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8 An Ethnographic View of Elementary School English Language Policy Implementation

Authors: Peter Ferguson

Abstract:

In 2018, Japan’s Ministry of Education revised the public elementary school curriculum. As part of widespread reforms, the recent Course of Study established English as an academic subject in Grades 5 and 6 plus lowered the starting age of 'foreign language activities' to Grade 3. These changes were implemented in April 2020. This presentation will examine the process and effects that policy implementation had on schools and teachers. A critical analysis of the 2018 Course of Study policy documents revealed several discourses were expressed concerning not only English education and foreign language acquisition, but that larger political and socioeconomic ideological beliefs on globalization, language, nation, culture, and identity were also articulated. Using excerpts from document analysis, the presenter will demonstrate how competing discourses were expressed in policy texts. Data from interviews with national policymakers also exposed several challenges policymakers faced as they tried to balance competing discourses and articulate important pedagogical concepts while having their voices heard. Findings show that some stakeholders were marginalized during the processes of policy creation, transmission, and implementation. This presentation is part of a larger multiple case study that utilized ethnography of language policy and critical analysis of discourse to examine how English education language policy was implemented into the national elementary school curriculum in Japan, and how stakeholders at the various educational levels contended with the creation, interpretation, and appropriation of the language policy.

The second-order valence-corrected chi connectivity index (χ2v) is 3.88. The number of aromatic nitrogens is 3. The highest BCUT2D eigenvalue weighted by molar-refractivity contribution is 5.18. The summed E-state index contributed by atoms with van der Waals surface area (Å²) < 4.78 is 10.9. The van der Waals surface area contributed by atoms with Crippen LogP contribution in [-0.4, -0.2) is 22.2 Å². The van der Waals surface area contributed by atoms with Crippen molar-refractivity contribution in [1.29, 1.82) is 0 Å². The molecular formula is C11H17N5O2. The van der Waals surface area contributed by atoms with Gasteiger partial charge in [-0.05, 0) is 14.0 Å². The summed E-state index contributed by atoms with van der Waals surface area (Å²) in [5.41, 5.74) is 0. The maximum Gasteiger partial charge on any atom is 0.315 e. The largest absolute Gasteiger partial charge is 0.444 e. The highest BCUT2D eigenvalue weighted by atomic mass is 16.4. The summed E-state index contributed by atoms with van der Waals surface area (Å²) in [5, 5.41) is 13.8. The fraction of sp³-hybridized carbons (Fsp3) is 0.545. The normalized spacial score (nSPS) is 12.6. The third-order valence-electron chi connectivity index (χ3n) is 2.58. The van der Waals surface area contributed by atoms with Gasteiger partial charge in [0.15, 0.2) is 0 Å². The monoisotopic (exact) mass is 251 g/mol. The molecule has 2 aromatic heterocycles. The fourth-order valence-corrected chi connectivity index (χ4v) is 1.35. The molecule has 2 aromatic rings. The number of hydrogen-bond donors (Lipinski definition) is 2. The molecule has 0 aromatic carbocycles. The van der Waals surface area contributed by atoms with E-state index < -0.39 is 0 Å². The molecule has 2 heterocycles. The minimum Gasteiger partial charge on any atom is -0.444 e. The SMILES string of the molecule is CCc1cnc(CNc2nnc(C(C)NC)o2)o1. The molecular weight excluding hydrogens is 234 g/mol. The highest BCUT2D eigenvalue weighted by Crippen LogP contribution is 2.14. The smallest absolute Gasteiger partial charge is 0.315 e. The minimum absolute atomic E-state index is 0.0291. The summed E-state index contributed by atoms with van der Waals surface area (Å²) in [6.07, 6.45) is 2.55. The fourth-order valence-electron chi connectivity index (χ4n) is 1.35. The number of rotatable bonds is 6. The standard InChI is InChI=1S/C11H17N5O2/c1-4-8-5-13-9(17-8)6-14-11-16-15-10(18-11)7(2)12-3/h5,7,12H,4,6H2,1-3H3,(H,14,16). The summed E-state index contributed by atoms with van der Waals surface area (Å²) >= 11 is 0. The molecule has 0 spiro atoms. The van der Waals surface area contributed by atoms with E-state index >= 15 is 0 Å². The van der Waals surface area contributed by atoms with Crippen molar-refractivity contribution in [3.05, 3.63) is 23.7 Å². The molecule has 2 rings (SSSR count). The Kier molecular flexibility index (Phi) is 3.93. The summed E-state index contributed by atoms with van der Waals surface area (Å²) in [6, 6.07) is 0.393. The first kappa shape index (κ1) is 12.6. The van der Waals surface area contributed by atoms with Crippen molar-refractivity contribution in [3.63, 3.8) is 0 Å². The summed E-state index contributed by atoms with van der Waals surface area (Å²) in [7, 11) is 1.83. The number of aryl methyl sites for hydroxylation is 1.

Keywords: ethnography of language policy, elementary school EFL, language ideologies, discourse analysis

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7 Cytogenetic Characterization of the VERO Cell Line Based on Comparisons with the Subline; Implication for Authorization and Quality Control of Animal Cell Lines

Authors: Fumio Kasai, Noriko Hirayama, Jorge Pereira, Azusa Ohtani, Masashi Iemura, Malcolm A. Ferguson Smith, Arihiro Kohara

Abstract: